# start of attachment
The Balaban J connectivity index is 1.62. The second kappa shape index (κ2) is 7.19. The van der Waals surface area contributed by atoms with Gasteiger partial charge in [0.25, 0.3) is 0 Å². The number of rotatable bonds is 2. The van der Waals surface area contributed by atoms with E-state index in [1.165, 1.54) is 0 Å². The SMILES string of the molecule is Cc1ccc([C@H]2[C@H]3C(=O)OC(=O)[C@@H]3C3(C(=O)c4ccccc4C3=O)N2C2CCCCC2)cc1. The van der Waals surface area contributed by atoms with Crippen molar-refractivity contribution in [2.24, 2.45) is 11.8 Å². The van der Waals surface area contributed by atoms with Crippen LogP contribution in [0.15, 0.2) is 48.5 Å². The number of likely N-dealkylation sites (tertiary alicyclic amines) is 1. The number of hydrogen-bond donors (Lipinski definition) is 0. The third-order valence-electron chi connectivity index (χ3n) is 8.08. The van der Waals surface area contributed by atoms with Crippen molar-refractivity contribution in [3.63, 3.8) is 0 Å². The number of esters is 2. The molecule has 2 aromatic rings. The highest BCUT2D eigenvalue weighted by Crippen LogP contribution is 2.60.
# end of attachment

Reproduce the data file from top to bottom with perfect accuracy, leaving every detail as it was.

The Balaban J connectivity index is 1.62. The second kappa shape index (κ2) is 7.19. The van der Waals surface area contributed by atoms with Gasteiger partial charge in [0.25, 0.3) is 0 Å². The number of rotatable bonds is 2. The van der Waals surface area contributed by atoms with E-state index in [1.165, 1.54) is 0 Å². The SMILES string of the molecule is Cc1ccc([C@H]2[C@H]3C(=O)OC(=O)[C@@H]3C3(C(=O)c4ccccc4C3=O)N2C2CCCCC2)cc1. The van der Waals surface area contributed by atoms with Crippen molar-refractivity contribution in [2.24, 2.45) is 11.8 Å². The van der Waals surface area contributed by atoms with Crippen LogP contribution in [0.15, 0.2) is 48.5 Å². The number of likely N-dealkylation sites (tertiary alicyclic amines) is 1. The number of hydrogen-bond donors (Lipinski definition) is 0. The third-order valence-electron chi connectivity index (χ3n) is 8.08. The van der Waals surface area contributed by atoms with Crippen molar-refractivity contribution in [3.63, 3.8) is 0 Å². The number of esters is 2. The molecule has 2 aromatic rings. The highest BCUT2D eigenvalue weighted by Crippen LogP contribution is 2.60.